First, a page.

Similarity issue

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froo's picture
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Joined: 2 Jun 2008 - 5:19am
Similarity issue
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How do you advise that in situations when a page set with the font you make (a typeface in which every letter, retail and proportion are your original assumption) look like set with an existing, well-known font?

Riccardo Sartori's picture
Joined: 13 Jul 2009 - 4:20am
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Do you mean print or screen?

froo's picture
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Joined: 2 Jun 2008 - 5:19am
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Print. And I mean the whole impression of a page. My font behaves like one of oldstyle serifs. I don't care of fools, but now - when I found the similarity - it's hard for me to introduce some further details (fine tuning), since I am affraid of making the similarity deeper.

Riccardo Sartori's picture
Joined: 13 Jul 2009 - 4:20am
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So, both metrics and colour?

froo's picture
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Joined: 2 Jun 2008 - 5:19am
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Similar colour and, hmm... similar angles?

Riccardo Sartori's picture
Joined: 13 Jul 2009 - 4:20am
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Well, for one, the fine tuning could lessen the similarity.
And, said similarity could well be a selling point after all: there are lots of requests for fresher faces which are similar/compatible or have the same feeling of older ones.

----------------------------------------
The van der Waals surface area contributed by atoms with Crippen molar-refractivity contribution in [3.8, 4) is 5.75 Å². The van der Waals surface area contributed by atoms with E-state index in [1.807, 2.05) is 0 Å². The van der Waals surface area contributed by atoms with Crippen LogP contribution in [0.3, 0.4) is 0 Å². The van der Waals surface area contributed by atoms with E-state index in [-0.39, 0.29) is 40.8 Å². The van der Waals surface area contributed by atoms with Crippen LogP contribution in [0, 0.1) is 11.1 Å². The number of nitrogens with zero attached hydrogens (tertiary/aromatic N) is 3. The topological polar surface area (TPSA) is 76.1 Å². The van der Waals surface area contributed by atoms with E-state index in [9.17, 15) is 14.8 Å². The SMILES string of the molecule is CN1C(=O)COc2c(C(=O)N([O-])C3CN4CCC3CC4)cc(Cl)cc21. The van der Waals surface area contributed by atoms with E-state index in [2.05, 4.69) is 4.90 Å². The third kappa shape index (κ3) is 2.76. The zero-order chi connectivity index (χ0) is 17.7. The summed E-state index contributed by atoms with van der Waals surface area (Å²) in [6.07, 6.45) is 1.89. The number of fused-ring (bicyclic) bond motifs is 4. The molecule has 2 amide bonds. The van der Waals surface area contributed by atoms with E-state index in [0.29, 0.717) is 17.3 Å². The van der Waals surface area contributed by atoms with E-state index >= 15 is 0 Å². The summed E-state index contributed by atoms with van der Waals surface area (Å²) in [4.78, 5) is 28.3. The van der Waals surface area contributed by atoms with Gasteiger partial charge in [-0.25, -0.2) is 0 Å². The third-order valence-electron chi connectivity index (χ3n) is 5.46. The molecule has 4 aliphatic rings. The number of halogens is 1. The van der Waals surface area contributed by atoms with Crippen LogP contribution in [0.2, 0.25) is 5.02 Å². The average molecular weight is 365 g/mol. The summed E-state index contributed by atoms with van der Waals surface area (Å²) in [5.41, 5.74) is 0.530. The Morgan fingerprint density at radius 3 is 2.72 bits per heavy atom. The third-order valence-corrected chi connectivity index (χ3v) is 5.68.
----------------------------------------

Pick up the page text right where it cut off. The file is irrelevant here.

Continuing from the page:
froo's picture
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Joined: 2 Jun 2008 - 5:19am
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Thank you.

Kent Lew's picture
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Joined: 21 Apr 2002 - 11:00am
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Or you scrap the design and move on to something else. It happens.

Nick Shinn's picture
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Joined: 8 Jul 2003 - 11:00am
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You could change the colour by changing the rhythm of the verticals.
The important ratio is the vertical strokes in "i_n".
Either they are even, or the space inside n is larger/smaller than the space between glyphs.
So compare yours to the "classic" and do otherwise.
(Note this difference between Adobe Caslon and Caslon Old Face.)
You could also change x-height and cap height relative to ascenders.

Bert Vanderveen's picture
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Joined: 13 Jun 2004 - 8:19am
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It is just a fact that a certain combination of (design) characteristics is what makes a typeface an oldstyle serif… Change a few of these and it is going to be a ‘venetian’ or a ‘garalde’ or whatever…

There IS a market for a good oldstyle serif.

froo's picture
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Joined: 2 Jun 2008 - 5:19am
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It's because I made the bowls rounder than I planned first, for better legibility at small sizes. Having that, I started to "pay to" these forms, changing existing features to fill the gaps.
I posted the thread, because when I saw a test printout on my desk, I first thought it was a page from one of articles on typography that probably had fallen down from the shelf ;)

I have prapared an image, but there is a problem with uploading today...

froo's picture
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Joined: 2 Jun 2008 - 5:19am
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Jeffrey's picture
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Joined: 15 Aug 2007 - 3:25am
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I don't see a problem here, as they are quite different in the details. I think you could make it even sharper in the details. I like it. There are a lot of oldstyle serifs around, but I think a more modern sharp interpretation does fill a gap, as far as I know. Lots of typefaces look simular when set in small sizes, but are quite different when looking at the details. I think the image above does not give a correct picture of how it will look in hires print, as the details (and thus the differences) will be much more visible.